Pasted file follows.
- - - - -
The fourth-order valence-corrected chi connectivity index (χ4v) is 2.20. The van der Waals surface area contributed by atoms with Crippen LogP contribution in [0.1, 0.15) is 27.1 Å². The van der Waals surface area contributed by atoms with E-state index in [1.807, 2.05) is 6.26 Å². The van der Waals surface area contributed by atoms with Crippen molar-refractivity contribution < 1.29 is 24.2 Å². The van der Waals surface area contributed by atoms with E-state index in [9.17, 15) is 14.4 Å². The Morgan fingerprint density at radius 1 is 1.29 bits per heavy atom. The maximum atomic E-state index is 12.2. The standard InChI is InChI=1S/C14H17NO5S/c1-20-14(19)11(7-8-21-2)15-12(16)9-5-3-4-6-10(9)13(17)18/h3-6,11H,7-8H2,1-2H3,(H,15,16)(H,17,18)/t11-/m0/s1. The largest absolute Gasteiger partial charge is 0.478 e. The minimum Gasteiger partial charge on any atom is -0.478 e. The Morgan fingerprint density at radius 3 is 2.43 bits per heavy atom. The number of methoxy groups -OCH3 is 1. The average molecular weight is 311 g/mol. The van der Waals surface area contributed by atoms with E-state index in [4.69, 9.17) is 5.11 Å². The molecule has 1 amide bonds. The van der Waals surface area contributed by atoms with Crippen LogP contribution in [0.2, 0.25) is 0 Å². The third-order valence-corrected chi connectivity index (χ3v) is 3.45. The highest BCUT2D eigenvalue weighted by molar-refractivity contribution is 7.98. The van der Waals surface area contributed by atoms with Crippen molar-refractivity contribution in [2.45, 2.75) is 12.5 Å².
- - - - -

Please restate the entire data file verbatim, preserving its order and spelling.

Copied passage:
The fourth-order valence-corrected chi connectivity index (χ4v) is 2.20. The van der Waals surface area contributed by atoms with Crippen LogP contribution in [0.1, 0.15) is 27.1 Å². The van der Waals surface area contributed by atoms with E-state index in [1.807, 2.05) is 6.26 Å². The van der Waals surface area contributed by atoms with Crippen molar-refractivity contribution < 1.29 is 24.2 Å². The van der Waals surface area contributed by atoms with E-state index in [9.17, 15) is 14.4 Å². The Morgan fingerprint density at radius 1 is 1.29 bits per heavy atom. The maximum atomic E-state index is 12.2. The standard InChI is InChI=1S/C14H17NO5S/c1-20-14(19)11(7-8-21-2)15-12(16)9-5-3-4-6-10(9)13(17)18/h3-6,11H,7-8H2,1-2H3,(H,15,16)(H,17,18)/t11-/m0/s1. The largest absolute Gasteiger partial charge is 0.478 e. The minimum Gasteiger partial charge on any atom is -0.478 e. The Morgan fingerprint density at radius 3 is 2.43 bits per heavy atom. The number of methoxy groups -OCH3 is 1. The average molecular weight is 311 g/mol. The van der Waals surface area contributed by atoms with E-state index in [4.69, 9.17) is 5.11 Å². The molecule has 1 amide bonds. The van der Waals surface area contributed by atoms with Crippen LogP contribution in [0.2, 0.25) is 0 Å². The third-order valence-corrected chi connectivity index (χ3v) is 3.45. The highest BCUT2D eigenvalue weighted by molar-refractivity contribution is 7.98. The van der Waals surface area contributed by atoms with Crippen molar-refractivity contribution in [2.45, 2.75) is 12.5 Å².